Given that I had only two options open to fill the remainder of my day; either get off the floor and face the blank page on my desk or devote more time to my files and, coincidentally, to the problem I had unwittingly presented to myself. I chose the latter (anything but a blank page!) and set about using my admittedly limited editorial skills to winnowing stages and categories. I started with the basic premise that everyone, regardless of who they were or what they did, was creative. You can’t help it, it’s in the genes.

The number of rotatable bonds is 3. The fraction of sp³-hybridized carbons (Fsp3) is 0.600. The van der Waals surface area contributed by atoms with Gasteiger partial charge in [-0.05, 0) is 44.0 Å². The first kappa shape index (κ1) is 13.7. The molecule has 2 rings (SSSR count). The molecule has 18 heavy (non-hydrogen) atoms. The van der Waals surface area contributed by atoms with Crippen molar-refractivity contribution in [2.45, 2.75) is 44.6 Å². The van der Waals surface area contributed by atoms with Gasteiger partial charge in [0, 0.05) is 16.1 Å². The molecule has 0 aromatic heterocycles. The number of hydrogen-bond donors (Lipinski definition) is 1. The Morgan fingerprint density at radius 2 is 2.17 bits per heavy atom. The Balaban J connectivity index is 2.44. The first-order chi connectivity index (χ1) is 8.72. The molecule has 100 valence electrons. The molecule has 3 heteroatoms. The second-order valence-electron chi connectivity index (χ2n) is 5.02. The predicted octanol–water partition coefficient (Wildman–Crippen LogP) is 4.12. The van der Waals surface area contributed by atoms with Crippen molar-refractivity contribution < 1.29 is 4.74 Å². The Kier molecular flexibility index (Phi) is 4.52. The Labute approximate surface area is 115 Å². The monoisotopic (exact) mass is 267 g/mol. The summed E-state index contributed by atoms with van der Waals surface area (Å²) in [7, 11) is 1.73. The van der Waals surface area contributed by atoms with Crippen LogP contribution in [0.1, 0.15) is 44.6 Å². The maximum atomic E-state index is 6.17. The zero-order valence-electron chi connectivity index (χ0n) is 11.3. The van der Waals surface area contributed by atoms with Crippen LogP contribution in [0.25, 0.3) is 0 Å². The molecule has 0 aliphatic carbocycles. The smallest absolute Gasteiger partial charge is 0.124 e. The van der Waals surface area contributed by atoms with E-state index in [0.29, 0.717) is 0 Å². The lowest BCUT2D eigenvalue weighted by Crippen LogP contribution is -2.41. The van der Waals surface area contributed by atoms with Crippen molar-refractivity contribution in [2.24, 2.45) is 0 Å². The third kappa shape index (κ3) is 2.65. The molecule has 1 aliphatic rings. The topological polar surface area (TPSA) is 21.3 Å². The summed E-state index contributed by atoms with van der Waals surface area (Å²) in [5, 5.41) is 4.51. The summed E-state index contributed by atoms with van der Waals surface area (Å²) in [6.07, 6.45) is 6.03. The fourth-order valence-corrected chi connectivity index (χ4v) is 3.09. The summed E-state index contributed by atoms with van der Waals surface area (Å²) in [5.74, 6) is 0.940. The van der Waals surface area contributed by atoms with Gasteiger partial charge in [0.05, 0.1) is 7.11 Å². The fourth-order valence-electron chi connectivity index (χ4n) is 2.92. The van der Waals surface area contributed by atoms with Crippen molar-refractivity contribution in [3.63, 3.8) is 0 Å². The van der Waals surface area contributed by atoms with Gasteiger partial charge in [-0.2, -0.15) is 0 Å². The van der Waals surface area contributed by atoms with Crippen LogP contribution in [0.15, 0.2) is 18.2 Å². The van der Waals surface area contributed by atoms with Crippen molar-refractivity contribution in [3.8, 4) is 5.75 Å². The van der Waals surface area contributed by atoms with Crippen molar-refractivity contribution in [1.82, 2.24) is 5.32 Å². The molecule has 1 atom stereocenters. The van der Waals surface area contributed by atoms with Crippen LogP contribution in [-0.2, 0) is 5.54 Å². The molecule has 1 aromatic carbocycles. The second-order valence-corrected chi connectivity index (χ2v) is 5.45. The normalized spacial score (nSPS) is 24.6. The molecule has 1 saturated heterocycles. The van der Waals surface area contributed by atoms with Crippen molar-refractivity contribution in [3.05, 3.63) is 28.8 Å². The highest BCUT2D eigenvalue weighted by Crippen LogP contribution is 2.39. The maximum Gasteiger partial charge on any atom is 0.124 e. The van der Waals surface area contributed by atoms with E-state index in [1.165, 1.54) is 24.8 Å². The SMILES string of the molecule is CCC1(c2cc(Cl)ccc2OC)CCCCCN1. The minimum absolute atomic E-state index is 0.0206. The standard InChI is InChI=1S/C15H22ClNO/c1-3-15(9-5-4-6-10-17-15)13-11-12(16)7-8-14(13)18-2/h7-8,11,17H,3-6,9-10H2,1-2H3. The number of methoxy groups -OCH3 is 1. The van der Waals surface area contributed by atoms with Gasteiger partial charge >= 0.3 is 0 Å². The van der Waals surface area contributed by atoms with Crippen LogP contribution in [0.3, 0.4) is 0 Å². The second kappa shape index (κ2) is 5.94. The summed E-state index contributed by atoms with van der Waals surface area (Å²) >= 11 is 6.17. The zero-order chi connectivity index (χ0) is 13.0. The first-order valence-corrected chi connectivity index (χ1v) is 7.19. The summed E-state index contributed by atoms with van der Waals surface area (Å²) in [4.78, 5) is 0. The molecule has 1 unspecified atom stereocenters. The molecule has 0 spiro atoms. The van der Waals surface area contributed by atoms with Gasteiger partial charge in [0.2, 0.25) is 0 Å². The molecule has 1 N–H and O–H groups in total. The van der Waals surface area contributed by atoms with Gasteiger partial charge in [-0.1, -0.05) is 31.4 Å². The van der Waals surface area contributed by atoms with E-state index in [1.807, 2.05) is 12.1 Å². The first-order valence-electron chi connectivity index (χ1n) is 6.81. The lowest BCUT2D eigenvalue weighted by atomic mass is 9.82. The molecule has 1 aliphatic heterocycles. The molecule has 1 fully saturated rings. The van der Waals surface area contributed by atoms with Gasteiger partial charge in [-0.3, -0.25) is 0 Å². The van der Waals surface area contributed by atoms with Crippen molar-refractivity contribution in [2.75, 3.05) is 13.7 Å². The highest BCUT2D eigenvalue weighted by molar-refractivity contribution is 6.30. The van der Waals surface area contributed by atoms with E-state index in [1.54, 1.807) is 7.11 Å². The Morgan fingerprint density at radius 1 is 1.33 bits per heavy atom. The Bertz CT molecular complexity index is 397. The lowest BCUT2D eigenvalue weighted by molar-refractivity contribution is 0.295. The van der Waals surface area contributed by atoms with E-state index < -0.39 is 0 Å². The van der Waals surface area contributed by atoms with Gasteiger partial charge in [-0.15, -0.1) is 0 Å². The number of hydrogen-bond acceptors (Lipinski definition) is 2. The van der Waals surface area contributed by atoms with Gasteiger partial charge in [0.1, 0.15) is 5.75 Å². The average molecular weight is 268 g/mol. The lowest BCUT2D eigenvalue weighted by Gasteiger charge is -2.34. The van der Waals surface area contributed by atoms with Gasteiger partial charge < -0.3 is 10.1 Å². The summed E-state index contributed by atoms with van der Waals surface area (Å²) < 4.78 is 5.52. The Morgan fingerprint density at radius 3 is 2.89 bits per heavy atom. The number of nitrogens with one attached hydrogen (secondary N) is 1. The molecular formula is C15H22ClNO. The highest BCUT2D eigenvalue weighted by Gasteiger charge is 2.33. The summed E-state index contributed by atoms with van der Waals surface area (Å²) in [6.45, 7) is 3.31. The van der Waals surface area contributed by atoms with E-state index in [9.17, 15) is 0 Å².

Starting with this basic premise, I determined there were two types of creative individuals; those who were engaged in creative pursuits, and related fields, as a means of earning a living, and those who weren’t involved in creative pursuits but were, nonetheless, creative. The first group I labelled, ‘overt creative‘, the second, ‘covert creative‘. The first group, the ‘overt creative’ group, labor in fields where their creativity and the results of their creative endeavors were on public display (artists of all stripes, lawyers, doctors, architects, etc.). The second group, the ‘covert creative’ group, labor in fields which require no special creative talents but who are, nevertheless, creative in their private lives or in the pursuit of personal interests (hobbies, social groups, etc.). So far, so good. I managed to compress four categories of creativity into two categories.